Use a gender perspective to analyze a partner notification study conducted in antenatal clinics in Bolivia to assess the association between intimate partner violence (IPV) and partner notification.
Guide the implementation of a safe, feasible, and culturally appropriate partner notification strategy in Bolivia in order to reduce the potential of IPV.
We conducted a cross-sectional survey with women (n = 209) and their notified partners (n = 137) and structured interviews with a subsample of participants.
Nearly 40% of women reported IPV in the past year and 28% mentioned fear of violence as a barrier to notifying their partners. Overall, 65% of women reported that they had notified their partners about their positive syphilis test results. Women who did not perceive violence as a barrier had greater odds of notifying their partner of their syphilis status (OR = 1.82; CI [0.93–3.60]; P <0.08). Women who could not protect themselves against partners’ syphilis had a lower odds of notifying their partner (OR = 0.06; CI [0.049–0.656]; P <0.0001). Women who notified their partners said it was a favorable experience. Most men said they responded well to their partner’s disclosure but could understand other men acting violently, especially when infidelity was involved.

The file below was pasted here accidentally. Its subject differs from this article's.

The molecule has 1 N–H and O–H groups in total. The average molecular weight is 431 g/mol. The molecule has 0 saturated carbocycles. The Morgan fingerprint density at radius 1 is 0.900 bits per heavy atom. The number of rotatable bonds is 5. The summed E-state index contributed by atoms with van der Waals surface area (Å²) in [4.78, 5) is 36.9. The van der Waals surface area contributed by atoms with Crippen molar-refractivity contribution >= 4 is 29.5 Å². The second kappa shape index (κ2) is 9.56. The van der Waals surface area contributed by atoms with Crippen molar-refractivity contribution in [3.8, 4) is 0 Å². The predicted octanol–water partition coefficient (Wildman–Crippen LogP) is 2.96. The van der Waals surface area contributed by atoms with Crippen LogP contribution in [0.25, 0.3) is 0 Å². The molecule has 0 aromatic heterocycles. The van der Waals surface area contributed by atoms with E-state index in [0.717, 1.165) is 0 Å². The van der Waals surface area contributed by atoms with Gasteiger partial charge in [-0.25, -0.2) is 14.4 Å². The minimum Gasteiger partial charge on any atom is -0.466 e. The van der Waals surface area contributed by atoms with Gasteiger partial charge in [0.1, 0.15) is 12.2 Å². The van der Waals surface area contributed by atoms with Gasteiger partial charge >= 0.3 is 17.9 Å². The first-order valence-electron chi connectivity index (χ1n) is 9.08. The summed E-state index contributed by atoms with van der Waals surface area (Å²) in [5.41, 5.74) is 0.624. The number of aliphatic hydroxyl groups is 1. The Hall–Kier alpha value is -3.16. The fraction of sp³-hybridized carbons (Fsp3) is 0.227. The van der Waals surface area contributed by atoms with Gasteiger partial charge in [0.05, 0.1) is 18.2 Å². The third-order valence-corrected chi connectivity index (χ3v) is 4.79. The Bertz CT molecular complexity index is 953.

The majority of women who participated were able to notify male partners of their positive syphilis diagnosis but also reported high levels of domestic violence. The data suggest that public health practitioners should concomitantly screen for IPV and syphilis during pregnancy and assist women in abusive relationships on how to communicate sensitive disclosure information to partners.